You are here
A look at CarnivalTV, 2013
When last we saw the CarnivalTV crew in March 2011 (http://ow.ly/i9uYB), they were riding high on the success of an immaculately streamed, high-definition video production of much of Carnival 2011.
Flush with success, the boys were being cagey with the background on the project.
This time around, Paul Charles, Curtis Popplewell and Walt Lovelace, joined by Advance Dynamics partner Camille Parsons, were more open about the advances and setbacks of the last two years of work.
Twenty-two streams of live events later, some things had not changed at all.
Sponsors and advertisers are still gun-shy about participating in a live stream of Carnival events.
“Nobody is giving us any advertising for these products,” says Parsons, “but they aren’t giving anybody else the ads either.”
“We’ve done a study, a quite expensive one,” Charles adds, “on the top brands targeting the diaspora, but we don’t have the audience numbers for the streaming product to go to the top marketers.”
CarnivalTV needs to build numbers by improving the product it offers, and that means working with event producers to make its shows more accessible to a viewing audience.
In 2011, CarnivalTV won steadily escalating numbers for the online streams, with 69,000 viewers for Panorama finals, 152,000 for Dimanche Gras and 252,000 viewers for Carnival Tuesday.
When the company opened discussions with the NCBA to stream the event in 2012, the organisation demanded $4 million for the rights.
CNMG streamed Carnival Tuesday last year but the NCBA stopped the station’s stream this year in favour of its own low-resolution stream.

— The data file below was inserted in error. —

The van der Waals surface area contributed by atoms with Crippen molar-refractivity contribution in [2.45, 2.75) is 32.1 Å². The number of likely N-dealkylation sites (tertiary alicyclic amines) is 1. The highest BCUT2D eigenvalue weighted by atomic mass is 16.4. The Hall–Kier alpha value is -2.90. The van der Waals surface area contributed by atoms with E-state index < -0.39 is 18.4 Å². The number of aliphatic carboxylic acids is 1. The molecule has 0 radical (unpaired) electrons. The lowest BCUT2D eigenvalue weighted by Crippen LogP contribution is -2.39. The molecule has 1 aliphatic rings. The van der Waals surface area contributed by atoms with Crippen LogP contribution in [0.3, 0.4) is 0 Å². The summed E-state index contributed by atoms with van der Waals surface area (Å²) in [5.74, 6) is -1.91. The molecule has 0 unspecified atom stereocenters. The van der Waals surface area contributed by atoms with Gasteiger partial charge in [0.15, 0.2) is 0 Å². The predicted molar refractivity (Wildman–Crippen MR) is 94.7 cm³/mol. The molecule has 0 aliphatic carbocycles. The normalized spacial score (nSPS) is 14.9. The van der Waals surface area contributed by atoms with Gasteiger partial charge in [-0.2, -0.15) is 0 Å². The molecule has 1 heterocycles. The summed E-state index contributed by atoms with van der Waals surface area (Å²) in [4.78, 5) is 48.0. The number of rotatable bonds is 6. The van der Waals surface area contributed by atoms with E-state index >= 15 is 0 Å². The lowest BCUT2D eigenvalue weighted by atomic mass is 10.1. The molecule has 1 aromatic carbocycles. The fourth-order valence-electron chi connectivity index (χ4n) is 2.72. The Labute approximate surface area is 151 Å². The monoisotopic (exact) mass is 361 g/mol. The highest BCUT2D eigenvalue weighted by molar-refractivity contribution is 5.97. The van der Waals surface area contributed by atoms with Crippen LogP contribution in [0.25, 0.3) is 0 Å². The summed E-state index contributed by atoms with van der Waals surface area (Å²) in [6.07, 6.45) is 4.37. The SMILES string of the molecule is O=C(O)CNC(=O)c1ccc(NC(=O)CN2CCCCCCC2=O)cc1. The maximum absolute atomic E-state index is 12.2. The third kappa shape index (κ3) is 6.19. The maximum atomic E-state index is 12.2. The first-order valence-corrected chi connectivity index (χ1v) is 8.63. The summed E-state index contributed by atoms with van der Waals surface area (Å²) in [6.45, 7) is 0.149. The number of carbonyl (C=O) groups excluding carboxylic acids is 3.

Last year, CarnivalTV also began to get calls from several event producers looking to put their Carnival events online. The team took meetings with people in Grenada, Antigua and St Vincent, as well as diaspora Carnivals in Boston, Miami and Brooklyn’s Labour Day celebrations.
The consistent sticking point? The cost of a live high-definition stream. Putting up an eight-hour Carnival stream with even a minimal camera crew can cost up to US$200,000, with most of that the cost of keeping a broadband feed open for the HD signal.
CarnivalTV found an ally in the festival’s fraternity in Pan Trinbago, not a stakeholder noted for its embrace of technology, but apparently one willing to listen and learn. This year, Pan Trinbago underwrote the project and won plaudits from overseas fans of the music, including a heartfelt “thank you” from the unflinching When Steel Talks Web site, which had pilloried the organisation for failing to broadcast this year’s semi-final round online.
Panorama is also the least pirated stream, perhaps because hi-fi pan aficionados are less interested in a free feed from someone’s jury rigged camera-in-front-of-the-TV setup than in high-quality sound and visuals from a national performance.
The most pirated stream was last year’s National Soca Monarch event, which Charles estimates lost roughly US$700,000 in potential income from pirate streams, which the company worked hard to knock offline.
“We have,” Charles notes with a wry smile, “a serious social perception problem when it comes to piracy.”
The company prepared a high-concept proposal for the Government at the end of 2012, pitching the packaging of Carnival for online streaming as a way to focus interest on other events and attractions during the year.
“Carnival is saturated as an event,” says Charles. “All the hotels are filled during the festival and the bands sell out, but during that time, people in the world are paying attention to us.”
“Yes,” adds Parsons. “Use the spotlight and make it brighter.”
The Government has not responded to the proposal.
Read an expanded version of this column here (http://ow.ly/adAll).
User comments posted on this website are the sole views and opinions of the comment writer and are not representative of Guardian Media Limited or its staff. Guardian Media Limited accepts no liability and will not be held accountable for user comments.
Please help us keep out site clean from inappropriate comments by using the flag option.
Guardian Media Limited reserves the right to remove, to edit or to censor any comments. Any content which is considered unsuitable, unlawful or offensive, includes personal details, advertises or promotes products, services or websites or repeats previous comments will be removed.